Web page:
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mcrossley

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1. I'm an evangelist for ski socks and snowboarding trousers

2. pocket warmers - also elastic band one to handset or use on eyepieces to de-dew

3. one of those airline goodie bags with pouches for shower gel etc - makes a good portable eyepiece/bits and bobs holder (mine's white, better visibility)

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Dont rely on the built in tripod spirit level, caused me all my alignment issues! buy a proper spirit level for accurate alignment.

He who goes to bed with an itchy bum, wakes up with a stinky finger!

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The skies will inevitably clear just as you finish packing up...but will cloud over again if you set the gear back up...

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Here's a controverstial one...

Whenever possible Check out any advice you are given on the internet from other "reliable" sources - or at least try and check it out from as many sources as possible otherwise you can end up with a lemon... :)

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I have never heard of waterproof paper! :) I've been thinking that I need to be better prepared for observing sessions with maps aand lists etc and was thinking I'd have to laminate them. Is this stuff any good? Would it last or is lamintating the best bet for long term?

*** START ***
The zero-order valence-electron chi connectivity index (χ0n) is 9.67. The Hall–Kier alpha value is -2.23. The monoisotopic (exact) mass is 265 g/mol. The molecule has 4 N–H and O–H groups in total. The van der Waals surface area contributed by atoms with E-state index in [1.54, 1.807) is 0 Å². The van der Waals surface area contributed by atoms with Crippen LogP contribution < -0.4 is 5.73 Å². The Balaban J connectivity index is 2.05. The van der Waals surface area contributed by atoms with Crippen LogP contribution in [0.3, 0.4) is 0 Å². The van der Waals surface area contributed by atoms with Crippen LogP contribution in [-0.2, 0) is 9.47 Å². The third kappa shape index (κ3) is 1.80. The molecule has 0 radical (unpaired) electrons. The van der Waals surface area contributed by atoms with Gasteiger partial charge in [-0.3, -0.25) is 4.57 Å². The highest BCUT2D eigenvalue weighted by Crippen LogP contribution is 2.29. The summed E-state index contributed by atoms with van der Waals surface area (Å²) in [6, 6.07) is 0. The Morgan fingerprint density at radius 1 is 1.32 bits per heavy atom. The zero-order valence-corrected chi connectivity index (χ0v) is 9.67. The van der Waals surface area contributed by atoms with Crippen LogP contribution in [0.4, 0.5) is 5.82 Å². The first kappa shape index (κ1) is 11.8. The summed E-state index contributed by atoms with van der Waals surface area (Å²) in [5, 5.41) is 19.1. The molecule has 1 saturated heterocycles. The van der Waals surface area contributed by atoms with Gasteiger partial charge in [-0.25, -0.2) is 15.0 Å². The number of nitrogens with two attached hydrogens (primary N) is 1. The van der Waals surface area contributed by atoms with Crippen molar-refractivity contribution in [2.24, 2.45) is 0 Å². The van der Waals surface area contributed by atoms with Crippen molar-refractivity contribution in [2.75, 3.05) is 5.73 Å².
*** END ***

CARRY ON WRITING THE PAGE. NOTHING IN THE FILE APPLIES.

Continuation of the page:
Also do most of you plan what you are going to look at before you go out?

Thanks

Brian

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Waterproof 'paper' is actually a plastic film rather than paper, it is full of embedded silicon granules that absorb the ink and 'lock' it in. You really can run it under tap or stamp on it in a muddy puddle, you get a tiny bit of bleeding of excess ink, but a wipe with cloth and it is perfectly readable. I have used it to print out sections of OS maps to take on walks for some time, works great, just fold it up in your pocket and it springs back into a flat sheet.

I image you could use it for astro sketching too. Print out planetary outlines and fill in the details with pencil, it won't get soggy like paper.

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I've been thinking that I need to be better prepared for observing sessions with maps aand lists etc and was thinking I'd have to laminate them. Also do most of you plan what you are going to look at before you go out?